Aaron: A lot of times, as we all know, we're going to set off the children that we're with. [chuckles in the room] And so, I think it's creating security. It's both. It's not just creating security for the individual and child, but it's also giving that security to the parents. So, it's like what came first, the chicken or the egg sort of question. The question is: how do these experiences provoke anxiety and how do you quell that anxiety?

Geoff: What I find is that people with autism, change is difficult. Things that are unexpected are different. People with autism do best with routine and predictability. So going to a cultural institution for the first time is not any different than going to a mall for the first time.

Cindy: Doing sensitivity trainings with frontline staff is so important, and especially security guards because you think about visually the connection between security guards and police officers. There could be anxiety specifically around security guards.

Alicia: Try and create a safe comfortable environment for the child and the parent. Try and create a calm opportunity for the child to have a sense of achievement in a low stress way. But very important to have success at that. And success to us can be a very small step, but when a child, I mean our kids are the same as every other kid except that they are on the spectrum. So they want to do well and they know when they're doing well and they want to connect, they totally want to connect, and be social. So if you can give them an opportunity, which we can, to do well, now you've built in a desire to do more and that's when it starts to spread out into the rest of their lives.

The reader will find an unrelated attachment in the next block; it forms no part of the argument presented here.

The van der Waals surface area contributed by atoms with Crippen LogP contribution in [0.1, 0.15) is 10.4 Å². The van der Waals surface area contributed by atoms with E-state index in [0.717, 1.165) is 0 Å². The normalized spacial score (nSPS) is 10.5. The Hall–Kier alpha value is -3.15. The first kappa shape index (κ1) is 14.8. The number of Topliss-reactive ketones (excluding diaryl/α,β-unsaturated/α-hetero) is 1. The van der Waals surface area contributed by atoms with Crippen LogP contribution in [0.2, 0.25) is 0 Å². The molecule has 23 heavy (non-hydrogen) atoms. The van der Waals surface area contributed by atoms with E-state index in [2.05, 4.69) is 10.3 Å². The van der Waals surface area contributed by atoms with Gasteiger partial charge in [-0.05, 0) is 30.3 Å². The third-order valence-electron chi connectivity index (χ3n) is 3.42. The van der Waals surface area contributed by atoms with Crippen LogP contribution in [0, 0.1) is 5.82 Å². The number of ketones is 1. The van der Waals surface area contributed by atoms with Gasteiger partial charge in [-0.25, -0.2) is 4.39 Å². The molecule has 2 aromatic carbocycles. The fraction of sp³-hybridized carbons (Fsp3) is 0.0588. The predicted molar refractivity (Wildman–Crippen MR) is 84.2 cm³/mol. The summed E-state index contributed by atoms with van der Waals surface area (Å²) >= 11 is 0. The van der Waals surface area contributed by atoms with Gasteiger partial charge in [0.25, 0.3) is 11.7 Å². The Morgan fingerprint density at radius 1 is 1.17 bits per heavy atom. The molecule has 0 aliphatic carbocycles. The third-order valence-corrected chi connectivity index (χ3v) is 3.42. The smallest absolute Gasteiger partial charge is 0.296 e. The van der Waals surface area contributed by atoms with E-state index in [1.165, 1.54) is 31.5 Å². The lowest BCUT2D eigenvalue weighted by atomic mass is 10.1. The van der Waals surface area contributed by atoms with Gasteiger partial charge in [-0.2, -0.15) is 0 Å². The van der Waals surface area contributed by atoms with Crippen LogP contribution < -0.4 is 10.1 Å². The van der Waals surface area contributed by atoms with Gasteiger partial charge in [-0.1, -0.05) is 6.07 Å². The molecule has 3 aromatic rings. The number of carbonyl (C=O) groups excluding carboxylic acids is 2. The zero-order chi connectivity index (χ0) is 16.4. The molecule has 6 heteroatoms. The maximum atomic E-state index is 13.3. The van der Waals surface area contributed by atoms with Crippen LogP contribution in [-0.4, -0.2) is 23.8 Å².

Aaron: And all of you have things that could be very important to this community. So, and then on top of that, I think it's how you define success in that as well and how you think about success and the outcomes. What does the success look like? How are these experiences going to translate to your donor base? How are these experiences going to translate to your families? What are you looking to provide for the children, too? It's something we all need to think about. To me, a lot of it, for instance, with the Brooklyn Museum, it was enjoyment in the experience, enjoyment in the art creation, enjoyment in getting your fingers dirty and playing with different materials. That to me is exciting. But it's also trying to find out quantitative ways of translating that as well.

Alicia: Can I just jump in with one thought? One thing I've been thinking about as a service provider so-to-speak is and it's just coming up here constantly and maybe you guys have all figured it out, but there's a real big difference between an individual coming in and a group coming in. And we see that at Gallop. We work with school groups in the mornings, weekday mornings, and then individual riders on weekday afternoons and weekends.

Text on screen [white text on black background]: What is the one message you hope we take away from today's session?

Cindy: I think one of the biggest steps you can take is to form partnerships with service providers or organizations…

Geoff: [nodding his head] Yes.

Cindy: Like, for example, if you're targeting families…

Elaine: You know, so you have to be fluid, you've got to be creative, but you have to be trained.

Aaron: Yeah, acceptance is great. We want to encourage acceptance but we also want to encourage advocacy. He always see advocacy as the last step. If we can all advocate for this community, I think that has a lot of meaning in changing the impressions of what this community can offer.

Text on screen [white text on black background]:
Many thanks to our Expert Panelists!

With this feedback in mind, the Building Strong Community Networks Working Group will generate collaborative programming ideas aimed at better serving this community.